Cafayate is a small town in northwest Argentina that’s very famous for its white wine. At 1,600-2,000 meters, the wine produced here is the highest altitude wine in the world. Cafayate’s Torrontes is the best white wine in Argentina and there’s a high concentration of bodegas offering tours and tastings in town. But, a visit to Cafayate is about more than just wine. You can go on a scenic bike ride and a fun tour of a goat farm. Sounds a bit like Mendoza, right?
Yes, these two destinations are fairly similar and both offer lots of wine tasting and bike rides. Mendoza is famous for its red wine and is quite a bit more expensive than Cafayate. The wineries in Mendoza are more grandiose and usually have English-speaking guides. Cafayate is more scenic and has a small-town feel, whereas Mendoza is a city that attracts tourists from around the world.
How to Get There
It’s a 4-hour ride from Salta and Flecha Bus has 6 departures between 6:50 AM and 9 PM. If you’re coming from the south, you need to get to San Miguel de Tucumán. From here, there are 2 departures (6 AM and 2 PM) for the 5.5-hour ride to Cafayate.
*All prices are in USD due to Argentina’s high inflation*
What to Do
Bike along the Quebrada de las Canchas – This incredibly scenic stretch of highway makes for a fantastic bike ride. The mix of mountains and desert is similar to the landscape in Jujuy and there are plenty of lookout points to enjoy. The cars were pretty good about leaving space for the bikers, and many honked and waved. Two points of interest along the route are The Amphitheater and Garganta del Diablo.
Each way is 45 km, so you’ll want to take the bus towards Salta and bike back to Cafayate. Buy a ticket for the Cafayate to Salta bus and tell them you want to get off at the Garganta del Diablo. The route has a few uphill portions, but none steep enough to make me contemplate walking the bike.
Riding 45 km will do a number on your legs and as you get closer to Cafayate there are a couple of bodegas along the highway that offer wine and lunch if you need some fuel to finish the ride. The bike rental costs only $6 for the day.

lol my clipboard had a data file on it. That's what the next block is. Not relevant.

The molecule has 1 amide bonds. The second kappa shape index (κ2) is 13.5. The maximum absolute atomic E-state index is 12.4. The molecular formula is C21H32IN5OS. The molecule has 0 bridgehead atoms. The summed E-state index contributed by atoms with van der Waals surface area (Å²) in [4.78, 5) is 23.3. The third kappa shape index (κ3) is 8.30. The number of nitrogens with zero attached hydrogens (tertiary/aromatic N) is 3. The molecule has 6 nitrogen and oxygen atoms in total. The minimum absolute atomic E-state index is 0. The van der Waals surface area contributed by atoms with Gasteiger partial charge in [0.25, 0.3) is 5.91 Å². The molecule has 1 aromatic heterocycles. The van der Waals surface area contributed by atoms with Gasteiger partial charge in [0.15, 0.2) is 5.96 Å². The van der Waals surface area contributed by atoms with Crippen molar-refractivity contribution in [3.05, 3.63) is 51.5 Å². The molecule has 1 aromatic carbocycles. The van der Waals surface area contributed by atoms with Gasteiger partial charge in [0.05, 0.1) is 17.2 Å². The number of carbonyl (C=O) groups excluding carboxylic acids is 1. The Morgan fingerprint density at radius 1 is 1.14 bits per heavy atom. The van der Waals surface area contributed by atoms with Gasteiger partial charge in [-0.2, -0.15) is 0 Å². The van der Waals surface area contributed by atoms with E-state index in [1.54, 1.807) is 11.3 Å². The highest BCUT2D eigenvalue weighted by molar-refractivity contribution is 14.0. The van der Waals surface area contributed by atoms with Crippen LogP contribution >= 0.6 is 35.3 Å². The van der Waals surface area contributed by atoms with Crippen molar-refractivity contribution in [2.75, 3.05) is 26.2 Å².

Cafayate Goats – Another specialty of the Salta region is goat cheese. Here you do a tour of a goat farm that’s all in Spanish, but it does include a delicious wine & cheese tasting afterward. The cost is only $3.
Museum of the Vine and Wine – A fun museum explaining the production process and history of wine both in Cafayate and the other wine regions in Argentina.
Visit bodegas – Cafayate is full of bodegas that offer tours of the production facilities and tell you about the different types of wine they produce. Of course, each tour will end with a wine tasting. The cost is very minimal ($1-3) and some are free. A couple of popular bodegas are Nanni, which produces organic wine, and Finca Quara.
Where to Eat
Doña Argentina Espacio Cultural – This is one of the best steaks I had in Argentina and they have live music in the garden starting around 10 PM. You’ll want to make a reservation during the high season.
Como en Casa – An excellent option for delicious homemade pasta.
Where to Stay
Cielito Lindo Hostel – A small hostel near the plaza with friendly staff and a large patio.
Hostel Ruta 40 – The atmosphere here is lively and nighttime BBQs are a common occurrence.
How Long to Stay
2 days is plenty of time in Cafayate before heading elsewhere in Argentina. If you are a wine lover, there are 30+ bodegas in town to keep you busy for a longer stay.
Where to Next
Salta (4 hours by bus) – A beautiful colonial city with one of the best museums in South America and lively folk music dinner parties.
Jujuy (8 hours via Salta) – Stunning high elevation desert landscapes with multi-colored mountains and salt flats.
Córdoba (14 hours via San Miguel de Tucumán) – An energetic student city that’s popular for a night out.
Mendoza (20 hours via San Miguel de Tucumán) – Taste some of the world’s best wine and hike to the base camp of the tallest mountain in the Americas.